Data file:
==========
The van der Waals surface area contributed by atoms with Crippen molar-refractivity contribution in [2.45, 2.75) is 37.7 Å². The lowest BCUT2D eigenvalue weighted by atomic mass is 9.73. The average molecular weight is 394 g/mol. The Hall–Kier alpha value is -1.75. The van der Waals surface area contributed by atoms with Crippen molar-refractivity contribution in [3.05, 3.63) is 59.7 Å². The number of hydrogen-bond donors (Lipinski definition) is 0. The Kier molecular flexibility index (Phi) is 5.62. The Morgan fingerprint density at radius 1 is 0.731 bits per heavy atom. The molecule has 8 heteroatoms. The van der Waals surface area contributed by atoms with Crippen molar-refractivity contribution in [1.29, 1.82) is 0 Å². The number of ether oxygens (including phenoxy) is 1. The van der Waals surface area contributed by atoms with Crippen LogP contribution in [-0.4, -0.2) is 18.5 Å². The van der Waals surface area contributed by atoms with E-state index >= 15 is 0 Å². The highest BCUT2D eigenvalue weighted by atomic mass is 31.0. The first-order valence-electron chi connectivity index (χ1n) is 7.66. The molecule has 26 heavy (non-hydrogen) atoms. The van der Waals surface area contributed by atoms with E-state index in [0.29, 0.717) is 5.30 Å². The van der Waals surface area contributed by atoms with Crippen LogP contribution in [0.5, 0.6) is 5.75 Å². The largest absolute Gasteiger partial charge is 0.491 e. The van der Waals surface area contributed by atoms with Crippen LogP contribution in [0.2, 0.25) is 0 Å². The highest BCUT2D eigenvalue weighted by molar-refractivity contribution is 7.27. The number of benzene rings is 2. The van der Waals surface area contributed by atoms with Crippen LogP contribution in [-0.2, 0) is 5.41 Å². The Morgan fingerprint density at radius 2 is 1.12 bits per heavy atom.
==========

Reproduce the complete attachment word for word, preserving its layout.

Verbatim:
The van der Waals surface area contributed by atoms with Crippen molar-refractivity contribution in [2.45, 2.75) is 37.7 Å². The lowest BCUT2D eigenvalue weighted by atomic mass is 9.73. The average molecular weight is 394 g/mol. The Hall–Kier alpha value is -1.75. The van der Waals surface area contributed by atoms with Crippen molar-refractivity contribution in [3.05, 3.63) is 59.7 Å². The number of hydrogen-bond donors (Lipinski definition) is 0. The Kier molecular flexibility index (Phi) is 5.62. The Morgan fingerprint density at radius 1 is 0.731 bits per heavy atom. The molecule has 8 heteroatoms. The van der Waals surface area contributed by atoms with Crippen molar-refractivity contribution in [1.29, 1.82) is 0 Å². The number of ether oxygens (including phenoxy) is 1. The van der Waals surface area contributed by atoms with Crippen LogP contribution in [-0.4, -0.2) is 18.5 Å². The van der Waals surface area contributed by atoms with E-state index >= 15 is 0 Å². The highest BCUT2D eigenvalue weighted by atomic mass is 31.0. The first-order valence-electron chi connectivity index (χ1n) is 7.66. The molecule has 26 heavy (non-hydrogen) atoms. The van der Waals surface area contributed by atoms with E-state index in [0.29, 0.717) is 5.30 Å². The van der Waals surface area contributed by atoms with Crippen LogP contribution in [0.5, 0.6) is 5.75 Å². The largest absolute Gasteiger partial charge is 0.491 e. The van der Waals surface area contributed by atoms with Crippen LogP contribution in [0.2, 0.25) is 0 Å². The highest BCUT2D eigenvalue weighted by molar-refractivity contribution is 7.27. The number of benzene rings is 2. The van der Waals surface area contributed by atoms with Crippen LogP contribution in [-0.2, 0) is 5.41 Å². The Morgan fingerprint density at radius 2 is 1.12 bits per heavy atom.